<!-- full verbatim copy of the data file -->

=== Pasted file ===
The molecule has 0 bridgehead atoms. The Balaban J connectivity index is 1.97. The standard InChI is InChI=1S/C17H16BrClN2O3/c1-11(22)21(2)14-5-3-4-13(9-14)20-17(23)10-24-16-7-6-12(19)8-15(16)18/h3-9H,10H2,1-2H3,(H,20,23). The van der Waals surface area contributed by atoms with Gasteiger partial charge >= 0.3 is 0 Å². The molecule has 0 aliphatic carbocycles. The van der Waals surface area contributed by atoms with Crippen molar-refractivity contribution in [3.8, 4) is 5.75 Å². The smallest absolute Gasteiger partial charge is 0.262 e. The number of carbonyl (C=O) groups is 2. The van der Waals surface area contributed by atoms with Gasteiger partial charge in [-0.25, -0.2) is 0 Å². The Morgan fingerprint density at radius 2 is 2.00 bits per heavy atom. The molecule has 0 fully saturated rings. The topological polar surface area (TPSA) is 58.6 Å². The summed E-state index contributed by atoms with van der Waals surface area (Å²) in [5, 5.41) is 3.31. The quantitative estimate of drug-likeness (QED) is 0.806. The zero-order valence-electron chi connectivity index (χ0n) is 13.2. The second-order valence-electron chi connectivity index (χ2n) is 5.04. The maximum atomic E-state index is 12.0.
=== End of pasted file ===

The molecule has 0 bridgehead atoms. The Balaban J connectivity index is 1.97. The standard InChI is InChI=1S/C17H16BrClN2O3/c1-11(22)21(2)14-5-3-4-13(9-14)20-17(23)10-24-16-7-6-12(19)8-15(16)18/h3-9H,10H2,1-2H3,(H,20,23). The van der Waals surface area contributed by atoms with Gasteiger partial charge >= 0.3 is 0 Å². The molecule has 0 aliphatic carbocycles. The van der Waals surface area contributed by atoms with Crippen molar-refractivity contribution in [3.8, 4) is 5.75 Å². The smallest absolute Gasteiger partial charge is 0.262 e. The number of carbonyl (C=O) groups is 2. The van der Waals surface area contributed by atoms with Gasteiger partial charge in [-0.25, -0.2) is 0 Å². The Morgan fingerprint density at radius 2 is 2.00 bits per heavy atom. The molecule has 0 fully saturated rings. The topological polar surface area (TPSA) is 58.6 Å². The summed E-state index contributed by atoms with van der Waals surface area (Å²) in [5, 5.41) is 3.31. The quantitative estimate of drug-likeness (QED) is 0.806. The zero-order valence-electron chi connectivity index (χ0n) is 13.2. The second-order valence-electron chi connectivity index (χ2n) is 5.04. The maximum atomic E-state index is 12.0.